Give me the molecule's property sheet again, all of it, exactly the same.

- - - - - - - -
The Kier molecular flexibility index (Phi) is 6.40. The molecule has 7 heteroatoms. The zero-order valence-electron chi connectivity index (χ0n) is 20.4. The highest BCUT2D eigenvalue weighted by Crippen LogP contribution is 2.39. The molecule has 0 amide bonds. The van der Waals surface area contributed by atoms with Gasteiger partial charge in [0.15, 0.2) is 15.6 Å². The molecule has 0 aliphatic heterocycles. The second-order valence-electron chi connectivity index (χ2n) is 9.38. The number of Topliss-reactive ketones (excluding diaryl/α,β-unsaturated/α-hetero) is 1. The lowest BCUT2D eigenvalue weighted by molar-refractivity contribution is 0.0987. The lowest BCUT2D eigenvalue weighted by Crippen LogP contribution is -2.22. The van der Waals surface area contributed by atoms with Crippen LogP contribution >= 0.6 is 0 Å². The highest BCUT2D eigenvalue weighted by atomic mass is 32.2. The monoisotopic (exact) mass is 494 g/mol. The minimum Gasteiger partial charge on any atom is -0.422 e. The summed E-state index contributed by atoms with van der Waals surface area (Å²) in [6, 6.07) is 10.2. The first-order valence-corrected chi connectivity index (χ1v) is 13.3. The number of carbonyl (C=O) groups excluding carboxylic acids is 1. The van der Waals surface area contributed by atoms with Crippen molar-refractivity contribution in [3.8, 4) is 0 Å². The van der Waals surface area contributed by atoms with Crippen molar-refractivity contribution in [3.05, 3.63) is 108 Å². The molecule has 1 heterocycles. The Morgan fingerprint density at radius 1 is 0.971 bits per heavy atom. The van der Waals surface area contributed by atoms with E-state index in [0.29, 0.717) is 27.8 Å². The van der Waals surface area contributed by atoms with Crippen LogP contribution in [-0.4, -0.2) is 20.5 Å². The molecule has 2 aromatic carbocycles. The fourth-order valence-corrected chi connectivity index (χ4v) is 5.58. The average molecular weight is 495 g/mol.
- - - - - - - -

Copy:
The Kier molecular flexibility index (Phi) is 6.40. The molecule has 7 heteroatoms. The zero-order valence-electron chi connectivity index (χ0n) is 20.4. The highest BCUT2D eigenvalue weighted by Crippen LogP contribution is 2.39. The molecule has 0 amide bonds. The van der Waals surface area contributed by atoms with Gasteiger partial charge in [0.15, 0.2) is 15.6 Å². The molecule has 0 aliphatic heterocycles. The second-order valence-electron chi connectivity index (χ2n) is 9.38. The number of Topliss-reactive ketones (excluding diaryl/α,β-unsaturated/α-hetero) is 1. The lowest BCUT2D eigenvalue weighted by molar-refractivity contribution is 0.0987. The lowest BCUT2D eigenvalue weighted by Crippen LogP contribution is -2.22. The van der Waals surface area contributed by atoms with Crippen LogP contribution >= 0.6 is 0 Å². The highest BCUT2D eigenvalue weighted by atomic mass is 32.2. The monoisotopic (exact) mass is 494 g/mol. The minimum Gasteiger partial charge on any atom is -0.422 e. The summed E-state index contributed by atoms with van der Waals surface area (Å²) in [6, 6.07) is 10.2. The first-order valence-corrected chi connectivity index (χ1v) is 13.3. The number of carbonyl (C=O) groups excluding carboxylic acids is 1. The van der Waals surface area contributed by atoms with Crippen molar-refractivity contribution in [3.8, 4) is 0 Å². The van der Waals surface area contributed by atoms with Crippen molar-refractivity contribution in [3.05, 3.63) is 108 Å². The molecule has 1 heterocycles. The Morgan fingerprint density at radius 1 is 0.971 bits per heavy atom. The van der Waals surface area contributed by atoms with E-state index in [0.29, 0.717) is 27.8 Å². The van der Waals surface area contributed by atoms with Crippen LogP contribution in [-0.4, -0.2) is 20.5 Å². The molecule has 2 aromatic carbocycles. The fourth-order valence-corrected chi connectivity index (χ4v) is 5.58. The average molecular weight is 495 g/mol.